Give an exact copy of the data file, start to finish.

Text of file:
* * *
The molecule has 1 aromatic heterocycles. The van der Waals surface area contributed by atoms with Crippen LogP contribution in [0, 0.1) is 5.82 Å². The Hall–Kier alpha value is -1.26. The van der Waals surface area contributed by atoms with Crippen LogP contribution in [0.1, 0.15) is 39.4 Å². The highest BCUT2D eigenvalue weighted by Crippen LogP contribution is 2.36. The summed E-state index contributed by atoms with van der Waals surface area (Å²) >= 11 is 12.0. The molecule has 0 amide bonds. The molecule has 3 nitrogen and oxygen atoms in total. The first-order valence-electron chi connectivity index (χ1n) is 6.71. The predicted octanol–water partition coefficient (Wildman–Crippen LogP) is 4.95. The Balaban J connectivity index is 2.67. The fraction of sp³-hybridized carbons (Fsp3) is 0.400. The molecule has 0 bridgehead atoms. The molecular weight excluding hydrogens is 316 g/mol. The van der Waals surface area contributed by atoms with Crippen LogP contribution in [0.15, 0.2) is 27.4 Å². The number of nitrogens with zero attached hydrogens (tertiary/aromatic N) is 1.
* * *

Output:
The molecule has 1 aromatic heterocycles. The van der Waals surface area contributed by atoms with Crippen LogP contribution in [0, 0.1) is 5.82 Å². The Hall–Kier alpha value is -1.26. The van der Waals surface area contributed by atoms with Crippen LogP contribution in [0.1, 0.15) is 39.4 Å². The highest BCUT2D eigenvalue weighted by Crippen LogP contribution is 2.36. The summed E-state index contributed by atoms with van der Waals surface area (Å²) >= 11 is 12.0. The molecule has 0 amide bonds. The molecule has 3 nitrogen and oxygen atoms in total. The first-order valence-electron chi connectivity index (χ1n) is 6.71. The predicted octanol–water partition coefficient (Wildman–Crippen LogP) is 4.95. The Balaban J connectivity index is 2.67. The fraction of sp³-hybridized carbons (Fsp3) is 0.400. The molecule has 0 bridgehead atoms. The molecular weight excluding hydrogens is 316 g/mol. The van der Waals surface area contributed by atoms with Crippen LogP contribution in [0.15, 0.2) is 27.4 Å². The number of nitrogens with zero attached hydrogens (tertiary/aromatic N) is 1.